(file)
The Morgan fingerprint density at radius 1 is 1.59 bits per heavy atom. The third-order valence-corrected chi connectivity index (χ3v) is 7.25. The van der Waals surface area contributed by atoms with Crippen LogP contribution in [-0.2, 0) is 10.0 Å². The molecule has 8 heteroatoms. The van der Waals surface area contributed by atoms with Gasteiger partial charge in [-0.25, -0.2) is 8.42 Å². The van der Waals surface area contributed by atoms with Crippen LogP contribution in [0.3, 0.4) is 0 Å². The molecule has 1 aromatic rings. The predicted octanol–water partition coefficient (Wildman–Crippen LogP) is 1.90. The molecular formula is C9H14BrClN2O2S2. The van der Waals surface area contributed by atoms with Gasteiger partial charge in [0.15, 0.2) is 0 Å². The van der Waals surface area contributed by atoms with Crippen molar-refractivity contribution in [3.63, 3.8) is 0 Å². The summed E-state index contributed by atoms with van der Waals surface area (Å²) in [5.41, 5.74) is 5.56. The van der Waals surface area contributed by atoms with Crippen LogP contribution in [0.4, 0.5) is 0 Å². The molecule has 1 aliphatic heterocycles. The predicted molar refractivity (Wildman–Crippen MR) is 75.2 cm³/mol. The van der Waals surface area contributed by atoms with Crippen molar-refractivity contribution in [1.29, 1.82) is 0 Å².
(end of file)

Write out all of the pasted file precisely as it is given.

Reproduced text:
The Morgan fingerprint density at radius 1 is 1.59 bits per heavy atom. The third-order valence-corrected chi connectivity index (χ3v) is 7.25. The van der Waals surface area contributed by atoms with Crippen LogP contribution in [-0.2, 0) is 10.0 Å². The molecule has 8 heteroatoms. The van der Waals surface area contributed by atoms with Gasteiger partial charge in [-0.25, -0.2) is 8.42 Å². The van der Waals surface area contributed by atoms with Crippen LogP contribution in [0.3, 0.4) is 0 Å². The molecule has 1 aromatic rings. The predicted octanol–water partition coefficient (Wildman–Crippen LogP) is 1.90. The molecular formula is C9H14BrClN2O2S2. The van der Waals surface area contributed by atoms with Gasteiger partial charge in [0.15, 0.2) is 0 Å². The van der Waals surface area contributed by atoms with Crippen molar-refractivity contribution in [3.63, 3.8) is 0 Å². The summed E-state index contributed by atoms with van der Waals surface area (Å²) in [5.41, 5.74) is 5.56. The van der Waals surface area contributed by atoms with Crippen LogP contribution in [0.4, 0.5) is 0 Å². The molecule has 1 aliphatic heterocycles. The predicted molar refractivity (Wildman–Crippen MR) is 75.2 cm³/mol. The van der Waals surface area contributed by atoms with Crippen molar-refractivity contribution in [1.29, 1.82) is 0 Å².